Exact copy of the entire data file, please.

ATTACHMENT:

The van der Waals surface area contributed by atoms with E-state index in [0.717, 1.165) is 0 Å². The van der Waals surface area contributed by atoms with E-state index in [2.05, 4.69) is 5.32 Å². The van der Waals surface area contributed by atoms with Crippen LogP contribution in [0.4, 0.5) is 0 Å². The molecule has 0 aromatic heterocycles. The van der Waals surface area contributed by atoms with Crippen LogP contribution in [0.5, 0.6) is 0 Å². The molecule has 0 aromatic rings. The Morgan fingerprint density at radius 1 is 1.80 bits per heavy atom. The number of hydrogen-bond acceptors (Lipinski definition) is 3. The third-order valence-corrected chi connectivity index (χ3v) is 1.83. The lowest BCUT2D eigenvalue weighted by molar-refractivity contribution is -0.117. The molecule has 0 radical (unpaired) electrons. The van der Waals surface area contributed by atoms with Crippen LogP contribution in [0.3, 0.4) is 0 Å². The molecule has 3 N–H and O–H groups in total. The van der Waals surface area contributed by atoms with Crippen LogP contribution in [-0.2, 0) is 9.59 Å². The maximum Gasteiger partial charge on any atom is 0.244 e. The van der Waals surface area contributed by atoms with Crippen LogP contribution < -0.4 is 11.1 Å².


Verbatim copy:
The van der Waals surface area contributed by atoms with E-state index in [0.717, 1.165) is 0 Å². The van der Waals surface area contributed by atoms with E-state index in [2.05, 4.69) is 5.32 Å². The van der Waals surface area contributed by atoms with Crippen LogP contribution in [0.4, 0.5) is 0 Å². The molecule has 0 aromatic heterocycles. The van der Waals surface area contributed by atoms with Crippen LogP contribution in [0.5, 0.6) is 0 Å². The molecule has 0 aromatic rings. The Morgan fingerprint density at radius 1 is 1.80 bits per heavy atom. The number of hydrogen-bond acceptors (Lipinski definition) is 3. The third-order valence-corrected chi connectivity index (χ3v) is 1.83. The lowest BCUT2D eigenvalue weighted by molar-refractivity contribution is -0.117. The molecule has 0 radical (unpaired) electrons. The van der Waals surface area contributed by atoms with Crippen LogP contribution in [0.3, 0.4) is 0 Å². The molecule has 3 N–H and O–H groups in total. The van der Waals surface area contributed by atoms with Crippen LogP contribution in [-0.2, 0) is 9.59 Å². The maximum Gasteiger partial charge on any atom is 0.244 e. The van der Waals surface area contributed by atoms with Crippen LogP contribution < -0.4 is 11.1 Å².